2. Michael Dorfman says:

    Yeah, and what do academics know, anyway?

  3. Greg says:

    Michael … didn’t you know Tex was trivial? :-) not like it has a large user base or anything … just those pesky academics.


  4. Michael Dorfman says:

    Adron wrote: “Not sure if any of this is taken out of context as I didn’t read the interview. But just from these comments, he seems to be discredited as someone that could actually produce solid applications or good code. But I’m not one to decide until after someone has proven themselves. ”

    Let me get this straight– you’re don’t believe Knuth is capable of producing solid applications or good code, but you’re willing to give him the benfit of the doubt if he can prove himself?

    Wow. Apparently, Tex isn’t enough for some people. I’m literally speechless.

  5. Lucas Goodwin says:

    @Tom: So right. HUGE difference from software engineering and computer science.

    I love the comments on reusable code. Yes, black box components can be a pain, but reusable and maintainable components are critical to building solid projects on time and on budget.

    The key to reusability is reducing coupling, which XP/Agile and Unit Testing has led to tremendous advances in. Funny that Knuth rails against all three.

  6. Chad Myers says:

    In my mind a large portion of the blame of how much software sucks today should be place squarely on the ‘hero coders’ and the perception they give management that we should all work 100 hour weeks and bang out 100,000 lines of code a week and everything will just work.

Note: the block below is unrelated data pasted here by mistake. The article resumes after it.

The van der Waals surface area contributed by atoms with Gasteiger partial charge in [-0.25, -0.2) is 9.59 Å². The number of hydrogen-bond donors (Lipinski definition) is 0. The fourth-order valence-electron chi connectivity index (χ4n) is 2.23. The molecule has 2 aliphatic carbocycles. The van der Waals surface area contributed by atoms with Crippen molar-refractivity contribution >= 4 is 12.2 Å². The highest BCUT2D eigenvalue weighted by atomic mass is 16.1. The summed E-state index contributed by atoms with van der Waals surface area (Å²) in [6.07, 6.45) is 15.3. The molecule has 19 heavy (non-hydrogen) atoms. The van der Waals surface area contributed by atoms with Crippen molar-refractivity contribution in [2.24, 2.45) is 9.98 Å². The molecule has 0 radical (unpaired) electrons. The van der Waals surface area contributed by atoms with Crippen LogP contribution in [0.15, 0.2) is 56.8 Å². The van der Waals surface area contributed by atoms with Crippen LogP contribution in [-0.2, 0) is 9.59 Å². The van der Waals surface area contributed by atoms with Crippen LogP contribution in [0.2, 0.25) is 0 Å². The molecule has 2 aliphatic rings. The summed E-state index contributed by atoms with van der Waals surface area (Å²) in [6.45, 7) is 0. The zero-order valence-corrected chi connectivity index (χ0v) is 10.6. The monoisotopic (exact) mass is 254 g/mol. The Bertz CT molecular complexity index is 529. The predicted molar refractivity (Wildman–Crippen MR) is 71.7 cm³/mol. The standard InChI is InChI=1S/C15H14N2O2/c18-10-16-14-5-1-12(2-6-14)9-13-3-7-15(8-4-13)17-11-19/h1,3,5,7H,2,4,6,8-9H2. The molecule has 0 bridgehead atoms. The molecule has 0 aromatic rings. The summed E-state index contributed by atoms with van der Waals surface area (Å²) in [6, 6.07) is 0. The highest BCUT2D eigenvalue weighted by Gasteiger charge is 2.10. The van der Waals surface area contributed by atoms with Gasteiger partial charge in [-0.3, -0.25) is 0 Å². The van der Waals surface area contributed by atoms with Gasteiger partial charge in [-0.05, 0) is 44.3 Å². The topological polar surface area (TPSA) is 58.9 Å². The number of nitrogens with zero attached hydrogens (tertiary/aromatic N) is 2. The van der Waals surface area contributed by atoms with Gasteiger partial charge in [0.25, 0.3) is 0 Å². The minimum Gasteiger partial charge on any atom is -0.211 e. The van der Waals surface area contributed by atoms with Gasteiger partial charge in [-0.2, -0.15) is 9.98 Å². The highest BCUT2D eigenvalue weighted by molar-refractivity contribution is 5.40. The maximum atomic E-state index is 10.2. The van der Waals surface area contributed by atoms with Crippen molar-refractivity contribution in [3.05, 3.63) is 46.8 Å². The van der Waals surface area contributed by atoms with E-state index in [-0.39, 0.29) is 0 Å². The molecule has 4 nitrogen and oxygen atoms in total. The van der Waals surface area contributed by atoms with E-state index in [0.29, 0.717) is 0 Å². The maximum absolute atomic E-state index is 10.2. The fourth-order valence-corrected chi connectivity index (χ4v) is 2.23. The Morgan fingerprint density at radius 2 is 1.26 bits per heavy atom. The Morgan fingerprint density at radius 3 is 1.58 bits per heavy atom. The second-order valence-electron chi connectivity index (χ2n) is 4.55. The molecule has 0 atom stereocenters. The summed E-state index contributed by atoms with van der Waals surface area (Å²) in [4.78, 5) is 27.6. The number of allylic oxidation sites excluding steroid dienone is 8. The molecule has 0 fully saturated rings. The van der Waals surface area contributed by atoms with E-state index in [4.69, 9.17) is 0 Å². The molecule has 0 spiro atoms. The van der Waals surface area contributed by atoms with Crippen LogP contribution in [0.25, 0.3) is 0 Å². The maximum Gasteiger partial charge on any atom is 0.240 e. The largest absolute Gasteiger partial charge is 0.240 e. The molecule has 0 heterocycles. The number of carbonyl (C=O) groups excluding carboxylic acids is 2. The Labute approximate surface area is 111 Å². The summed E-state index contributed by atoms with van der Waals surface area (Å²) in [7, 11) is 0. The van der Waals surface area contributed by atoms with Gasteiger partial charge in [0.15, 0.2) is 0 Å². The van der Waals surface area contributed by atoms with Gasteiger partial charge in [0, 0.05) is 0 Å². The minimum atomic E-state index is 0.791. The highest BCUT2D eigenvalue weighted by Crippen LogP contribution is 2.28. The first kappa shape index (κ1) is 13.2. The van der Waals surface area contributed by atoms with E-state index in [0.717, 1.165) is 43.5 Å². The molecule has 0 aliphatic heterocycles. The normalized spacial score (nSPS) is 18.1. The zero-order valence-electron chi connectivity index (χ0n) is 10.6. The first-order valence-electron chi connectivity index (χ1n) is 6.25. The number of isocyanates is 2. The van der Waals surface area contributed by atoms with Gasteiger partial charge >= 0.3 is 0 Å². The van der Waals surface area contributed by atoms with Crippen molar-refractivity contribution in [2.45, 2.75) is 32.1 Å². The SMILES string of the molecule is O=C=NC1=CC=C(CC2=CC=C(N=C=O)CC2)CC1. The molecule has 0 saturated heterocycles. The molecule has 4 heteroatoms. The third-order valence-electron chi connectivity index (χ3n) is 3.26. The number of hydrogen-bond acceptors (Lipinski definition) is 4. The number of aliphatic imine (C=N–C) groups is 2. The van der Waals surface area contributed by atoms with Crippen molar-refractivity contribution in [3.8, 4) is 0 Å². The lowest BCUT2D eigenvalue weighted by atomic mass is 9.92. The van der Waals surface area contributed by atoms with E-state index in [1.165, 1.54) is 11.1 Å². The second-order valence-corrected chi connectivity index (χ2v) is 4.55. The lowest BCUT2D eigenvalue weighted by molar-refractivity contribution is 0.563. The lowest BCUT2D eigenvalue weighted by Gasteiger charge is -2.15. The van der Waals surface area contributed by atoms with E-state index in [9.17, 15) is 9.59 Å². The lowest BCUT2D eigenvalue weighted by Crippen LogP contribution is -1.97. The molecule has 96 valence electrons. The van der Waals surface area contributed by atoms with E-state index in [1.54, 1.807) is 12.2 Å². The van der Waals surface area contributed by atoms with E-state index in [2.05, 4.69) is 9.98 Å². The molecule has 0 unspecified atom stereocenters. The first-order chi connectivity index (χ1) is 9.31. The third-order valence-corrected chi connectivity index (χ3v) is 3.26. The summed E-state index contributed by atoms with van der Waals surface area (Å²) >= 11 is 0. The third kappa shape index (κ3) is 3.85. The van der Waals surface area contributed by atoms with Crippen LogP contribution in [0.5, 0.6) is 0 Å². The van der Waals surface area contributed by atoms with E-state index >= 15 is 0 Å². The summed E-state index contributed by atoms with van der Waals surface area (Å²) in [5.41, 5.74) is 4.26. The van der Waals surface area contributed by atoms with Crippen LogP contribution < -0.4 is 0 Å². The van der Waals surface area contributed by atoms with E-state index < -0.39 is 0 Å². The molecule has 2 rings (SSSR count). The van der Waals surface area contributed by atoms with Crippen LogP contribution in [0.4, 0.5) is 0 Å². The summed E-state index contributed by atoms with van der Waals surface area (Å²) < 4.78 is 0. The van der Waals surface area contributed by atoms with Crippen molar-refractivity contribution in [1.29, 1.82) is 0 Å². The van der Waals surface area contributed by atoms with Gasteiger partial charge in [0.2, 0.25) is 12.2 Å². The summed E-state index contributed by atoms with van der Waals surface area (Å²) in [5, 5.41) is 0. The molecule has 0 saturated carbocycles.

Much of what XP is about is combating this mentality on both the management AND the developer side (because developers have this tendency also) and to keep things on a more sustainable pace, focused on business goals instead of ‘the latest shiny metal object’ which programmers love to toy with.

    So I’m curious, if he really means all that. Of course, as a computer scientist/mathematician, you really DO want hero coders because it advances the science. In business, you really DO NOT want hero coders because it creates a buggy, unmaintainable mess.

  7. Tom says:

    He does indicate the dichotomy that seems to exist between “software engineers” and “computer scientists”. He falls into the latter camp, while most people that read this blog fall into the former. Computer science is not synonymous with software engineering.

  8. Adron says:

    Not sure if any of this is taken out of context as I didn’t read the interview. But just from these comments, he seems to be discredited as someone that could actually produce solid applications or good code. But I’m not one to decide until after someone has proven themselves.

    It also seems that since Agile/eXtreme is so far from the mundane waterfall crap they teach in academia he’s probably upset about that. Is also appears that he hasn’t noted or read about the fact that Agile is very successful in producing a much higher success rate than most other software development processes/paradigms.